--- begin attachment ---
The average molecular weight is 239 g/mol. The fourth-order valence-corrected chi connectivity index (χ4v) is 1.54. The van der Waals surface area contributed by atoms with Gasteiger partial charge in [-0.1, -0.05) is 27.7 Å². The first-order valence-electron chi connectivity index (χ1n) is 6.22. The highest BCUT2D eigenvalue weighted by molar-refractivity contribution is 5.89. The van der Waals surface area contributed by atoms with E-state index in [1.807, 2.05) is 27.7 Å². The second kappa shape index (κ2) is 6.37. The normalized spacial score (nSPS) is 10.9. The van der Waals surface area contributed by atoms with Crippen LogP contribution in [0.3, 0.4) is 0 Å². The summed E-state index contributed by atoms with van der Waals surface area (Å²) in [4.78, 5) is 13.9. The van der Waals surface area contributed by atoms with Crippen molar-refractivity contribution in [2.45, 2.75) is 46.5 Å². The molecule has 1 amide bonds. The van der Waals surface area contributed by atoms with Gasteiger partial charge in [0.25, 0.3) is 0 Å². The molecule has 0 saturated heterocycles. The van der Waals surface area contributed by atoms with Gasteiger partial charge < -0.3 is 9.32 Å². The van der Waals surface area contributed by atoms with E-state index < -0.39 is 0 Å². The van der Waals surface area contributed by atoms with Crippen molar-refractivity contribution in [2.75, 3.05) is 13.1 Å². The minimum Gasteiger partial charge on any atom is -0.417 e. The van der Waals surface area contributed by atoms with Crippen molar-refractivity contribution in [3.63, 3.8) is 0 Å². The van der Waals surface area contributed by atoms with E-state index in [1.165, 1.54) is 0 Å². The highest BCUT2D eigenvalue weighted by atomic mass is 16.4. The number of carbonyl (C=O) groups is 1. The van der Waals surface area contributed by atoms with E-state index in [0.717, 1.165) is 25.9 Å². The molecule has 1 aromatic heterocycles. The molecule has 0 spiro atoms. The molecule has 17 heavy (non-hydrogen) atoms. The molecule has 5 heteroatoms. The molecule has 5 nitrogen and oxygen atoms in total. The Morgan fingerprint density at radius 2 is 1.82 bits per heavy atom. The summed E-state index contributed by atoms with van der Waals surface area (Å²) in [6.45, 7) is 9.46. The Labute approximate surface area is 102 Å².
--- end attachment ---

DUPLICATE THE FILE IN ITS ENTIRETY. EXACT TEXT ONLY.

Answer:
The average molecular weight is 239 g/mol. The fourth-order valence-corrected chi connectivity index (χ4v) is 1.54. The van der Waals surface area contributed by atoms with Gasteiger partial charge in [-0.1, -0.05) is 27.7 Å². The first-order valence-electron chi connectivity index (χ1n) is 6.22. The highest BCUT2D eigenvalue weighted by molar-refractivity contribution is 5.89. The van der Waals surface area contributed by atoms with E-state index in [1.807, 2.05) is 27.7 Å². The second kappa shape index (κ2) is 6.37. The normalized spacial score (nSPS) is 10.9. The van der Waals surface area contributed by atoms with Crippen LogP contribution in [0.3, 0.4) is 0 Å². The summed E-state index contributed by atoms with van der Waals surface area (Å²) in [4.78, 5) is 13.9. The van der Waals surface area contributed by atoms with Crippen molar-refractivity contribution in [2.45, 2.75) is 46.5 Å². The molecule has 1 amide bonds. The van der Waals surface area contributed by atoms with Gasteiger partial charge in [0.25, 0.3) is 0 Å². The molecule has 0 saturated heterocycles. The van der Waals surface area contributed by atoms with Gasteiger partial charge < -0.3 is 9.32 Å². The van der Waals surface area contributed by atoms with E-state index < -0.39 is 0 Å². The van der Waals surface area contributed by atoms with Crippen molar-refractivity contribution in [2.75, 3.05) is 13.1 Å². The minimum Gasteiger partial charge on any atom is -0.417 e. The van der Waals surface area contributed by atoms with Crippen molar-refractivity contribution in [3.63, 3.8) is 0 Å². The van der Waals surface area contributed by atoms with E-state index in [1.165, 1.54) is 0 Å². The highest BCUT2D eigenvalue weighted by atomic mass is 16.4. The number of carbonyl (C=O) groups is 1. The van der Waals surface area contributed by atoms with E-state index in [0.717, 1.165) is 25.9 Å². The molecule has 1 aromatic heterocycles. The molecule has 0 spiro atoms. The molecule has 17 heavy (non-hydrogen) atoms. The molecule has 5 heteroatoms. The molecule has 5 nitrogen and oxygen atoms in total. The Morgan fingerprint density at radius 2 is 1.82 bits per heavy atom. The summed E-state index contributed by atoms with van der Waals surface area (Å²) in [6.45, 7) is 9.46. The Labute approximate surface area is 102 Å².